All teachers and school personnel in Washington state — including coaches, bus drivers and volunteers — must be fully vaccinated as a condition of employment, under a new policy announced Wednesday by Governor Jay Inslee. The requirement applies to staff regardless of the type of school they work in: public, charter, or private.
The policy is the strictest vaccine mandate yet imposed by a state on teachers and other staff in schools, with only a few exceptions. School staff must be vaccinated before October 18, otherwise staff may be fired.
“We are well past the point where testing is enough to protect people,” said Mr. Enter at a press conference. “We’ve tried. It wasn’t enough for the task ahead of us.” He stressed that 95 percent of patients hospitalized with Covid-19 in Washington were unvaccinated.
Vaccination mandates have been hotly debated across the country, with a quarter of states, generally those led by Republicans, banning vaccine requirements for public employees such as school personnel, according to the Center on Reinventing Public Education. But in recent days, some Democratic officials have moved to demand the shots.
California Governor Gavin Newsom has offered teachers the opportunity to vaccinate or test regularly for viruses. City school systems in Los Angeles and Chicago have gone further to require staff vaccination, although there is an exemption procedure for those with debilitating medical conditions or genuine religious beliefs.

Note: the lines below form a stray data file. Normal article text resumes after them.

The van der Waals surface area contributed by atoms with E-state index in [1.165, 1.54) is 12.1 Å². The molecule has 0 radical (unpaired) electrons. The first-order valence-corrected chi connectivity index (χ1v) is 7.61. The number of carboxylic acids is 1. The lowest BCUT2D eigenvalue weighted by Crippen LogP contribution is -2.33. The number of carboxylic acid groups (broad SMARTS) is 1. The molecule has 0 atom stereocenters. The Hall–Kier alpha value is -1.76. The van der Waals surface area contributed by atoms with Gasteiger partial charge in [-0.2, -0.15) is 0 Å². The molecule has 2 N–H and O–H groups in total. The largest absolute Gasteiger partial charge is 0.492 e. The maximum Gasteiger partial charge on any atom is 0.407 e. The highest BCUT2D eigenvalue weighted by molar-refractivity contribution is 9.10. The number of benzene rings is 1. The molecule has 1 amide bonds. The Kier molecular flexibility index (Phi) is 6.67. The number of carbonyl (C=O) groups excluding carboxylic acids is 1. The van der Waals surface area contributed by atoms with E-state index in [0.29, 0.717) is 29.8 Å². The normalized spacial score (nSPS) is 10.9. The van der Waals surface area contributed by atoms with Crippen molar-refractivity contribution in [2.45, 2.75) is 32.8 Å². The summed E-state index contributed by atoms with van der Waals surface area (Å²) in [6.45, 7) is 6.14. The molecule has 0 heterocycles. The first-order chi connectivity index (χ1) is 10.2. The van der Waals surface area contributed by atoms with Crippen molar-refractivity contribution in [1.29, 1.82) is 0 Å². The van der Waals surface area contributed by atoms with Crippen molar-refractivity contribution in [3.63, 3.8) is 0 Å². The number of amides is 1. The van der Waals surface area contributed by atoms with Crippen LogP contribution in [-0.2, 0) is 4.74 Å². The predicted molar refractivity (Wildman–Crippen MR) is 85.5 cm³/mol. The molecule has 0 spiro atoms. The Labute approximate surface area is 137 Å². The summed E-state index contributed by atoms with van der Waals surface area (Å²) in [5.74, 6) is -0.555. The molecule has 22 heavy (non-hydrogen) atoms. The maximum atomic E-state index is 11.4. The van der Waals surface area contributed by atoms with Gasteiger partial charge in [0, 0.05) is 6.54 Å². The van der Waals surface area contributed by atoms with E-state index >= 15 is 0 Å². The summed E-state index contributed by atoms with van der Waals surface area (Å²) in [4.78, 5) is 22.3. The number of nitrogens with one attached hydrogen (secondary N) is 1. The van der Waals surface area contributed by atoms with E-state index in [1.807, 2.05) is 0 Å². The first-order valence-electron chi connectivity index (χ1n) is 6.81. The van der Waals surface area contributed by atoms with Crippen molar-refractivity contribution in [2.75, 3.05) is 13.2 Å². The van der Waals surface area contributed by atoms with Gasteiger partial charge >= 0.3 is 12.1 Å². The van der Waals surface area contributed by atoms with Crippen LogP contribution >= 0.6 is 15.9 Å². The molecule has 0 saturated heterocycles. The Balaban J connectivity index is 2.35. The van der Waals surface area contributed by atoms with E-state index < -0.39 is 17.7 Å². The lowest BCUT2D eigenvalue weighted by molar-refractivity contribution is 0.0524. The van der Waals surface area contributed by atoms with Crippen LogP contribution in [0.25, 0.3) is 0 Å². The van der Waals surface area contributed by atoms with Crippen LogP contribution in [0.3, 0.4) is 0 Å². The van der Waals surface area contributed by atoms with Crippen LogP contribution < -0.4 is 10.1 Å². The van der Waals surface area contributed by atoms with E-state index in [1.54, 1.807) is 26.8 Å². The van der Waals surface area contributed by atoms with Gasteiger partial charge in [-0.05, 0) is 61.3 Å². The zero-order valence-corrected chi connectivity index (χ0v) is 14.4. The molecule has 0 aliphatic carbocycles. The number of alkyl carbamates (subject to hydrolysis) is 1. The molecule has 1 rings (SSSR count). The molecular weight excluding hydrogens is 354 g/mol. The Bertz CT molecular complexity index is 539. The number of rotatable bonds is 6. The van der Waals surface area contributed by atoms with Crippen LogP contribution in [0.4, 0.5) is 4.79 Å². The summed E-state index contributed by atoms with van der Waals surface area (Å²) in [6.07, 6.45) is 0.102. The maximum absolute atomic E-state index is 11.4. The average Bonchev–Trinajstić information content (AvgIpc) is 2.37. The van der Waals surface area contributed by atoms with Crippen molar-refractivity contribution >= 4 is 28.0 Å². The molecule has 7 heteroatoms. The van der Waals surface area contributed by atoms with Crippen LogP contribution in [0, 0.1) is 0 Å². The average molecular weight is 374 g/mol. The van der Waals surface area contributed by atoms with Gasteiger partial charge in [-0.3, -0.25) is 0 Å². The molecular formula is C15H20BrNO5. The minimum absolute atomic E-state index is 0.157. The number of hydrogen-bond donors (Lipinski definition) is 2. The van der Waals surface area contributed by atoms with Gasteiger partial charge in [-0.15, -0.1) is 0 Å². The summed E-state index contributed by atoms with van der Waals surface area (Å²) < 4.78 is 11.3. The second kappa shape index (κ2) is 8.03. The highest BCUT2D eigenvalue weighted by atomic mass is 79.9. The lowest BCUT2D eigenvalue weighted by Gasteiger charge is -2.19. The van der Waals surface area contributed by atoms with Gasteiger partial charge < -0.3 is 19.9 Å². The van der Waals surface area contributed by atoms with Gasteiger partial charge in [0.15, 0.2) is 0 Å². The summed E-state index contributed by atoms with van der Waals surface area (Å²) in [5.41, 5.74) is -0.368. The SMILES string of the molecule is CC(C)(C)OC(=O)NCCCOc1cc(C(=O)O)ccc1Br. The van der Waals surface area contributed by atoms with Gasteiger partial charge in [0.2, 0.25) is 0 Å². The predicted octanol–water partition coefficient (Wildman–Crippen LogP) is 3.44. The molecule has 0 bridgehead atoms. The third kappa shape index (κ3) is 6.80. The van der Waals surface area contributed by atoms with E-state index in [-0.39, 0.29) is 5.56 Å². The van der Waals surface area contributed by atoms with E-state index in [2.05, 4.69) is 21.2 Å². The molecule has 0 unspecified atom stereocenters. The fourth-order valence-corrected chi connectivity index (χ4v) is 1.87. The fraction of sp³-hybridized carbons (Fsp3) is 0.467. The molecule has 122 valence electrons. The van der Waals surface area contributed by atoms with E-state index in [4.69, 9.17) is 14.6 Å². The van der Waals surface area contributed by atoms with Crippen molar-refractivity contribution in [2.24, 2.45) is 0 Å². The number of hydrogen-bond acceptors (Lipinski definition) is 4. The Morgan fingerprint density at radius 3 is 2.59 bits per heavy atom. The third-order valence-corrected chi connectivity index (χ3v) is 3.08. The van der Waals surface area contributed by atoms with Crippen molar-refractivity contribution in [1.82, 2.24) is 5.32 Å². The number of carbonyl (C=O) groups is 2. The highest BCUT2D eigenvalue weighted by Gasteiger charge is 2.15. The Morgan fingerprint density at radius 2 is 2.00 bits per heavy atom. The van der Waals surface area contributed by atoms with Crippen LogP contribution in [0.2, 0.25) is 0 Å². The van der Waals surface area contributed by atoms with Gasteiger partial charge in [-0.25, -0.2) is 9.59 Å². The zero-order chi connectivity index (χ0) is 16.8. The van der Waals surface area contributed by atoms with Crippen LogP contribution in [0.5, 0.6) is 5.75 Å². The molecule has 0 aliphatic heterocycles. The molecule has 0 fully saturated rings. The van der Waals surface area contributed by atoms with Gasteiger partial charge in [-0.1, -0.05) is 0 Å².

Washington’s policy goes beyond California’s. There is no option to opt for regular testing instead of vaccination. However, there are limited exceptions, including for legitimate medical reasons and genuine religious beliefs. Persons who refuse to be vaccinated will be fired.
The state had already announced a mask mandate in schools. It is experiencing a wave of Covid-19 cases that is straining its healthcare system.
Washington has lagged most of the rest of the nation in reopening schools in the past academic year as teacher unions across the state pushed for extended periods of distance learning, stricter virus safety measures in classrooms and access to vaccines for educators. All districts plan to return to face-to-face learning five days a week this fall. Most neighborhoods will reopen in early September.
On Wednesday, a spokeswoman for the Washington Education Association, the state’s largest teachers’ union, said she expected local chapters to be able to negotiate some details of the vaccine requirement. The union said in a statement that it “encourages everyone who can to get vaccinated immediately” and stressed the continued importance of other safety measures in schools, such as masks, contact tracing, testing and social distancing.
Jennifer Matter, president of the Seattle Education Association, the teachers’ union in the state’s largest school district, said the union and the state “have a shared interest in creating a vaccine requirement to keep our community safe.”
Ms Matter said her union plans to negotiate with the district about how the mandate will be implemented. Negotiations may include a process for applying for a waiver or provisions for time off to receive a vaccine or recover from side effects, she said.
Leaders of the two national teachers’ unions, the National Education Association and the American Federation of Teachers, have said they support vaccine mandates for school staff.
The governor also announced new mandates for employees in the state’s colleges and universities, as well as for many child caretakers. And he announced that the state’s indoor mask mandate will be extended to include vaccinated individuals.